The Lancaster, Lancashire etc Surname DNA project.

Results Page #3: Haplogroups apart from E and R

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Welcome to one of the results webpages of our genealogical DNA project for several Northern English surnames, which are especially associated with the historic county of Lancashire, especially Lancaster group of surnames including Lanchester, Lancashire, Lankshear, Lankester, etc. Click for the homepage.

This page is about results for all the results with the Lancaster which are not in the R1b, R1a and E1b1b haplogroups. Most of the results on this third results page are in Haplogroup I.

This project is a volunteer-run genealogical project, open to all families potentially affiliated with any surnames potentially related to those mentioned. It is run by participants, for participants, and affiliated with ISOGG, and not any single commercial lab. (We are recognized by most major testing companies working with genealogists.) This webpage and most associated with it are kept up-to-date, more-or-less, by Andrew Lancaster. The project and its webpages are work in progress, and may contain errors. If you think you see something you want to copy, please contact the author (andrew.lancaster@skynet.be) to give us a chance to update you on the latest possibilities.


DNA results table for Haplogroup I Lancasters

After R1b, I haplotypes are generally the second most common in British surname projects. While we so far only have one such family in the project, it should however be said that there are many types of I haplotype, only very distantly related to each other, which should not be lumped together too hastily. Our group is particularly diverse! I have included colour coding designed to make this more visible. Each of these male lines is very distinct.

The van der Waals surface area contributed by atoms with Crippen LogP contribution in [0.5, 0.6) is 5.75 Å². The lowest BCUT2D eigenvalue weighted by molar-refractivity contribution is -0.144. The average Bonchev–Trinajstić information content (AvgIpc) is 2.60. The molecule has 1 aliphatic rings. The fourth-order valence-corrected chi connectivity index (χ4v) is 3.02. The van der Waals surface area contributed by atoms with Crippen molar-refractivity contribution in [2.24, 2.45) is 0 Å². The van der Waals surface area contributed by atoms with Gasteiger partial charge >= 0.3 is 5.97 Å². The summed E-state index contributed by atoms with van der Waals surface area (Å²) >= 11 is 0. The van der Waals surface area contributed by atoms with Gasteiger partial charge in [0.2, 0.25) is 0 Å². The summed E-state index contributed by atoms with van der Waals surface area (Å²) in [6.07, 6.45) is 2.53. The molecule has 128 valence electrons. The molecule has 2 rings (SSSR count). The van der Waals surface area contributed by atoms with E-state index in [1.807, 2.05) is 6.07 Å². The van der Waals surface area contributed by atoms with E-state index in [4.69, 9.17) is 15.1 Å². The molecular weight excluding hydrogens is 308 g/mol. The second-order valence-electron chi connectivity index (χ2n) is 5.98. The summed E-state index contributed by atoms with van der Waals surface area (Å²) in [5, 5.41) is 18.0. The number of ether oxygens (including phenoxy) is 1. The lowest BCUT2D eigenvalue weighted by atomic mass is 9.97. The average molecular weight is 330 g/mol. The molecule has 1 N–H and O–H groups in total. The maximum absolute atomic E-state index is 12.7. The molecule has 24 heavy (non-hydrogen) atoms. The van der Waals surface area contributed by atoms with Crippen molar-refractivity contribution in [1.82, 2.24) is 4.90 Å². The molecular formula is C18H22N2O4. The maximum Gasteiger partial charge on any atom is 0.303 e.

Kit N5390. William Lancaster, of Fayette Co. PA, b abt 1820-1830, in Pennsylvania.

This Lancaster family can be traced back to William Lancaster, born about 1820, who married Lydia Goe first, and Ellen Simpson second, and had children in Fayette County in South Western Pennsylvania. In the 1880 census they appear as a mulatto family, though earlier censuses say they are white. Lydia Goe was mulatto, so was William? The DNA shows that his male ancestry at least was very northern European. Mixed marriages appear to have been more frequent out closer to the frontiers.

William appears to be the son of Joseph and Sarah Lancaster, who appear as neighbours in the 1870 census. It is said by some genealogists that Sarah was Sarah Bee née Sanderlan. This Joseph, who the 1870 census says was born in Virginia, is in turn said to be the son of another Joseph. There appear to have been several other Lancasters in early Fayette county records, including a John and a Henry.

Speculation about this family has generally involved looking for individuals in the Lancaster families of Maryland, Pennsylvania and Virginia who might have moved inland to Fayette. But the DNA testing appears to show that if he was related to any of these it must be for example via a daughter who had a child out of wedlock. It is also remarkable that this family was clearly illiterate whereas that would be very surprising for either the Maryland Lancasters or Bucks Co Lancasters.